The first major round of climate talks since the signing of the Paris Agreement have kicked off in Bonn, Germany, with the aim of developing the “rule book” that contains the nitty-gritty for implementing Nationally Determined Contributions (NDCs) to the climate challenge.
16 May 2016 | BONN | Germany | “The press used to ask me for many years: ‘Why is this going so slowly?’” said Christiana Figueres, Executive Secretary of the United Nations Framework Convention on Climate Change (UNFCCC), as she opened the latest round of climate-change negotiations – and the last before her term ends in the summer. “We’re now going to have to get ready for a new question from the press: ‘Why is it going so quickly?’”
The talks, which open today and run through May 26, are designed to begin the nitty-gritty task of designing a “Rule Book” for implementing the Paris Agreement, but many of those rules have already been laid out – especially those concerning land-use issues, which will be critical as industrial emissions decline.
Ségolène Royal and Salaheddine Mezouar, the co-presidents of the Conference to the Parties (COP) of the UNFCCC, both echoed Figueres’s optimism – a noticeable change from years past, when leadership seemed more intent on managing expectations than in raising them.
Alden Meyer, director of strategy and policy for the Union of Concerned Scientists, said the next two years would be a marked contrast to the last five, and he promised that the 2018 COP (COP 24) would be “a key moment where countries need to come to the table prepared to indicate how they can do more to increase ambition at the national level than they committed to in Paris.
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Why the Optimism?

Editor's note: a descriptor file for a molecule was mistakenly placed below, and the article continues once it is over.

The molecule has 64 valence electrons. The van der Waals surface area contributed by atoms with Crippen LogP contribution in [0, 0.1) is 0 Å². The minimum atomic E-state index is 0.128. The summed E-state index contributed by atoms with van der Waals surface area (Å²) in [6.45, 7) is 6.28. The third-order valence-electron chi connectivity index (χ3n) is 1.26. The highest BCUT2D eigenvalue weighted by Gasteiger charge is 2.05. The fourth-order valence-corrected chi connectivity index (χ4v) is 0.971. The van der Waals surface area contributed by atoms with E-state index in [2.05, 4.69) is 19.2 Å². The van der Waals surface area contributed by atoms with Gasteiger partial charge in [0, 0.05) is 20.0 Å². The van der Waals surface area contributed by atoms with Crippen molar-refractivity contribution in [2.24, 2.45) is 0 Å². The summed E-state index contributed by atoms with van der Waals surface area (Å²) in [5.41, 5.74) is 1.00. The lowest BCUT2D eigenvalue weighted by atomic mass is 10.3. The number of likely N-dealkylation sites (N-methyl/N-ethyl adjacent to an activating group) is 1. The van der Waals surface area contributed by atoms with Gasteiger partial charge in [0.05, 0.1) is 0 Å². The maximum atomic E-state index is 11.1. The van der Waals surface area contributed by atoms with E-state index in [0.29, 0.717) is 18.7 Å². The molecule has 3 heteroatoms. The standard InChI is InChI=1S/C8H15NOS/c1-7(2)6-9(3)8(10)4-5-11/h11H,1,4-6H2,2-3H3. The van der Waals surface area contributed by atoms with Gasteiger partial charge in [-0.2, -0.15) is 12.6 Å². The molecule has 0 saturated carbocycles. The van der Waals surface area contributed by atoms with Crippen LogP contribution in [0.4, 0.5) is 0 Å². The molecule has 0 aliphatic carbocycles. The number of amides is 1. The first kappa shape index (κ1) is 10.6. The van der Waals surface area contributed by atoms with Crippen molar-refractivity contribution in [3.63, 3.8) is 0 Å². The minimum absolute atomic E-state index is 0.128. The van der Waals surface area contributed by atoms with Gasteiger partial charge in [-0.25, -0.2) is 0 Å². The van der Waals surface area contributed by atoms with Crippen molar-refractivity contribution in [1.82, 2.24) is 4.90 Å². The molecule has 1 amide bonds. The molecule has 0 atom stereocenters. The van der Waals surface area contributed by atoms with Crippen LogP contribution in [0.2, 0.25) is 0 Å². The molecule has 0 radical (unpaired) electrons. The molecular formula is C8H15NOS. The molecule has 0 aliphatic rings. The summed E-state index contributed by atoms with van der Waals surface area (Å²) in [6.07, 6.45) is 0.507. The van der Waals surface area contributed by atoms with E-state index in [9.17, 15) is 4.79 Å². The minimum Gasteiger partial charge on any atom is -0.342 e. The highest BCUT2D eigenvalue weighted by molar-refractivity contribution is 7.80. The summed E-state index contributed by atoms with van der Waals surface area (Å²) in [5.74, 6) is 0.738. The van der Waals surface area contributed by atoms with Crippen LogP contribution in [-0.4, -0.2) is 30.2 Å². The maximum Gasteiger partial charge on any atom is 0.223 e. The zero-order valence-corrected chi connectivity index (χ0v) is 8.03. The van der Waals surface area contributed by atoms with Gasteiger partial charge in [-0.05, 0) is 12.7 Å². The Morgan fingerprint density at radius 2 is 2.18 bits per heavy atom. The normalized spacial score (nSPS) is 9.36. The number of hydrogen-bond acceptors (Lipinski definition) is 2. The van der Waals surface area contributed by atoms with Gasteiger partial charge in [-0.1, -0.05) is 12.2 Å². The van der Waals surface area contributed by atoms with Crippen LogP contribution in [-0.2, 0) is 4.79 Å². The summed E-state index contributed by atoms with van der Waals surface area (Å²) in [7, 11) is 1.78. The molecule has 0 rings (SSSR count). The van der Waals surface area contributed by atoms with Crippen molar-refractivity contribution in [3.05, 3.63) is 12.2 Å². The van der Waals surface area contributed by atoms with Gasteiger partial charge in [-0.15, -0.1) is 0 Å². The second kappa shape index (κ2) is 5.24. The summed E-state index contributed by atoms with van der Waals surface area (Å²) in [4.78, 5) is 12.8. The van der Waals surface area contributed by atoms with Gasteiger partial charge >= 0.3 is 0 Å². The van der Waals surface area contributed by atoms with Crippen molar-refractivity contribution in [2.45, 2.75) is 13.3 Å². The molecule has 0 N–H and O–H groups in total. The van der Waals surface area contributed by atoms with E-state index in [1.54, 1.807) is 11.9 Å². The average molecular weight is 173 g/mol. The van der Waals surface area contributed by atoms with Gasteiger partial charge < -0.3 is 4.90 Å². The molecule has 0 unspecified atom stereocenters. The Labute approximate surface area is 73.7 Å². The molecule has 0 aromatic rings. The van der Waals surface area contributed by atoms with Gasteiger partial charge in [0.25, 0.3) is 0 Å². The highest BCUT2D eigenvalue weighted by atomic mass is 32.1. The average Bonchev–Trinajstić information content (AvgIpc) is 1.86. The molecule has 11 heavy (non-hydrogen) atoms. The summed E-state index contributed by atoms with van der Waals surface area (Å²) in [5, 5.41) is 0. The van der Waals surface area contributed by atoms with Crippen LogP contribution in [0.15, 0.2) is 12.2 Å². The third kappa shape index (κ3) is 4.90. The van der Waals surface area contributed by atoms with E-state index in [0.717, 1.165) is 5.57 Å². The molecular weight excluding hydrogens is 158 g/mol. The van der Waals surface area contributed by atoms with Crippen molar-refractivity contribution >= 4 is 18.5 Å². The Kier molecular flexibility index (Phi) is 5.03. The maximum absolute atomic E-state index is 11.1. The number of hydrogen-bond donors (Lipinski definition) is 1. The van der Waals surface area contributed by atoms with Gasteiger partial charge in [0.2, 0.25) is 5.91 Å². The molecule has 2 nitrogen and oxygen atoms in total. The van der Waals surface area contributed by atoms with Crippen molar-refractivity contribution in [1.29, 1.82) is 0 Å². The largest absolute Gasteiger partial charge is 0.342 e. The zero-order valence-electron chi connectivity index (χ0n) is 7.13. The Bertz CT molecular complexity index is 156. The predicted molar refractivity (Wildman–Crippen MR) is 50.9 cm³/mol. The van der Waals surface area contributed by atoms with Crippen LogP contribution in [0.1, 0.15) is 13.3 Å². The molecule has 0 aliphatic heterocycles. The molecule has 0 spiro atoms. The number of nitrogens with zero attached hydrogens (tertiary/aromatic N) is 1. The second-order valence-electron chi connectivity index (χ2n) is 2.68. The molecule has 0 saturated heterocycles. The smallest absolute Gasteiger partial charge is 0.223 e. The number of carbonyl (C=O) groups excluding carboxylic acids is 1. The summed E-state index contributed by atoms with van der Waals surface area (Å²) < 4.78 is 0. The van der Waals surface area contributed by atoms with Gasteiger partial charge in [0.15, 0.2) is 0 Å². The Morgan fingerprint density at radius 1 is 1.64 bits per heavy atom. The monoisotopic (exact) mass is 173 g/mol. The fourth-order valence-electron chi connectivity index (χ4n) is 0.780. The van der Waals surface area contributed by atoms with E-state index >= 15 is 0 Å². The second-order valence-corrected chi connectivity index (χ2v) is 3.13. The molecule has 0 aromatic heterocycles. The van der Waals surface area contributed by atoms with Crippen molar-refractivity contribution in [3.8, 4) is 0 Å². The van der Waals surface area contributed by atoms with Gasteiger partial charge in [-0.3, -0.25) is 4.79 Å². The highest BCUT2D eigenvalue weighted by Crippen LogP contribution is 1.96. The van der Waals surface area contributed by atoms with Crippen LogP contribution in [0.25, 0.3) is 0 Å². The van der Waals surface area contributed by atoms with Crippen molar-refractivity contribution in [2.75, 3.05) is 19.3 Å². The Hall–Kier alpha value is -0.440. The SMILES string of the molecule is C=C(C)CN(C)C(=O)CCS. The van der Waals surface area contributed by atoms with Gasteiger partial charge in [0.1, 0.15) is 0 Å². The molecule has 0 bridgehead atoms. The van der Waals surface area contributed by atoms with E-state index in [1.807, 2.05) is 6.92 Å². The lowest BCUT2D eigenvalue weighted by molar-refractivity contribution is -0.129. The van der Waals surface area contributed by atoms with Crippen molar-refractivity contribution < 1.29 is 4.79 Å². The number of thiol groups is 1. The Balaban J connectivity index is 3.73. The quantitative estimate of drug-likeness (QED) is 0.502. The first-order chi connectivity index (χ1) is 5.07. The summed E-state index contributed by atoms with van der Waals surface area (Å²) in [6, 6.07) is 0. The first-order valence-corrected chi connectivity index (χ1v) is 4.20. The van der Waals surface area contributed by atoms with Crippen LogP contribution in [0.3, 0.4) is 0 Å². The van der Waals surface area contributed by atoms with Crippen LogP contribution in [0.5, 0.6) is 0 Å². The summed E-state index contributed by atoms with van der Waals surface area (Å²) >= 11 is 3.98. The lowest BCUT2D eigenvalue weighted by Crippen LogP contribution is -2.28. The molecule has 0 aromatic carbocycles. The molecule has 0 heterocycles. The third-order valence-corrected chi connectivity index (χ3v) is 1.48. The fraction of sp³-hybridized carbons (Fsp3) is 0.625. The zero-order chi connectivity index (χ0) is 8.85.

Meyer laid out several reasons for optimism over the coming two years.
“With the continuing reductions in… and renewable energy prices, the mounting impacts of climate change, and the shifts in economies, there is no reason why every country shouldn’t be able to do more two or three years from now than they thought they could do last year,” he said.
Figueres agreed, but added one more.
“What has really changed the dynamic is the understanding of the many, many opportunities that come with addressing climate change,” she said. “It is this promising landscape of everything that can be done by countries to address climate change, but also – and most importantly – to further their national priorities and their national sustainable development targets that has actually changed the dynamic in the climate discussion.”
Developing Countries and Private Sector on the Agenda
The Paris Agreement aims to keep global average temperatures from rising 2 degrees Celsius this century and to aim for a limit of 1.5 degrees above pre-industrial levels, and Figueres, Royal, and Mezouar all stressed the importance of having developing countries present their targets for the first time, while Figueres emphasized the role of the private sector.
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